increase in rate due to the detection of prevalent, small,
slowgrowing tumors that have accumulated over several years. This
“prevalence” rate, in the first year of screening, is generally 50%–
100% higher than that seen in unscreened populations (
The incidence rates in screened populations decline following
the initial screening but plateau at rates higher than those in
unscreened populations because of two other sources of increase.
First, as a result of the lead time introduced by screening, age at
diagnosis declines, on average, by 2–4 years. Second, some tumors
that might never have come to clinical recognition without
mammography—particularly small, slower-growing tumors—are
detected (i.e., “overdiagnosis” or length–time bias). Although the
presence of these two sources of increased breast cancer incidence
in screened populations is generally accepted, their quantitative
effect on breast cancer incidence rates is controversial; estimates
range from a 10% to a 50% excess compared with incidence in
unscreened populations (
We believe that the rapid rise in breast cancer rates up to the
early 1990s seen in the KPNW reflects these three sources of
increase, with the slight decline at that point marking the
exhaustion of large numbers of previously unscreened women
undergoing prevalence examinations. The new baseline rate, which is
approximately 30% higher than the baseline rate seen before
screening began in the early 1980s, is consistent with, albeit at the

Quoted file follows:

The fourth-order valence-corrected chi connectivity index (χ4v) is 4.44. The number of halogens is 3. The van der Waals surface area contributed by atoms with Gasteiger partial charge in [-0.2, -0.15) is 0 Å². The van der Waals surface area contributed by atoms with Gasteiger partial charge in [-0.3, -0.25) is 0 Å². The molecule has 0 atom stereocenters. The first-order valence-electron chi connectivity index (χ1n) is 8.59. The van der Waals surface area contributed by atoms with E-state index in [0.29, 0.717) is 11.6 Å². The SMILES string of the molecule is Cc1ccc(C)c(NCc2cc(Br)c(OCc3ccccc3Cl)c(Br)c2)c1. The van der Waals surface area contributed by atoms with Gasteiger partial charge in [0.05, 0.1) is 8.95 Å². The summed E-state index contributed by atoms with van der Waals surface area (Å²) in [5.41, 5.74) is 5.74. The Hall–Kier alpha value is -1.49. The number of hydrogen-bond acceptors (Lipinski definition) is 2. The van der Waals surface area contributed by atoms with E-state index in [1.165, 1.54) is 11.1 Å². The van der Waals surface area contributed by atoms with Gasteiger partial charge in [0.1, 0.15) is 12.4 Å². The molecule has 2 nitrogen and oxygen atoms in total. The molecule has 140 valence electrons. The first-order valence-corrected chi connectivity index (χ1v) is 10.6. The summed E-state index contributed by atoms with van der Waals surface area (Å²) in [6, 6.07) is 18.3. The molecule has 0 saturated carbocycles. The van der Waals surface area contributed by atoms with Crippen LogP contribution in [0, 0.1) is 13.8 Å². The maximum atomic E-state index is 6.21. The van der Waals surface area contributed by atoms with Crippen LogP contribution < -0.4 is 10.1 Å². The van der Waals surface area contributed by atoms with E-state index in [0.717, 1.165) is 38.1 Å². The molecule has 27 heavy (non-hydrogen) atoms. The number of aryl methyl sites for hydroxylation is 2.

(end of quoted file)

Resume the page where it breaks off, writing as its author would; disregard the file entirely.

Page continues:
higher end of, the estimates for the excess expected due to lead
time and overdiagnosis in screened women (i.e., a 30% overall
increase translates to a 40% increase in the 75% of the population
Not only is the total rise in incidence rates that we observed
in KPNW women through the early 1990s consistent with
screening effects, but the characteristics of the rise are as well.
Rapidly rising rates from the early 1980s (103.2 in 1982–1983)
through 1987 (146.3 in 1986–1987) closely correspond to the
concurrent sharp initial increase in mammography screening.
The subsequent temporary plateauing of screening rates occurred
at the same time as the pause in increase in annual mammography
screening, and the subsequent rise in cancer rates, albeit at a
lower pace than the initial rise, mimicked the final twofold rise in
mammography. The greater rise in breast cancer incidence rates
among women aged 60 years or older than women aged 45–59
years is also consistent with screening effects: older women have
had more years to both accumulate prevalent tumors and
have detected tumors that, in the absence of screening, would
have been undetected before they died of other causes. Other
factors, such as increasing menopausal hormone therapy use, may
have contributed to the rise in rates during the 1980s, particularly
because the total increase is at the upper end of what might be
expected from mammography alone. However, the substantial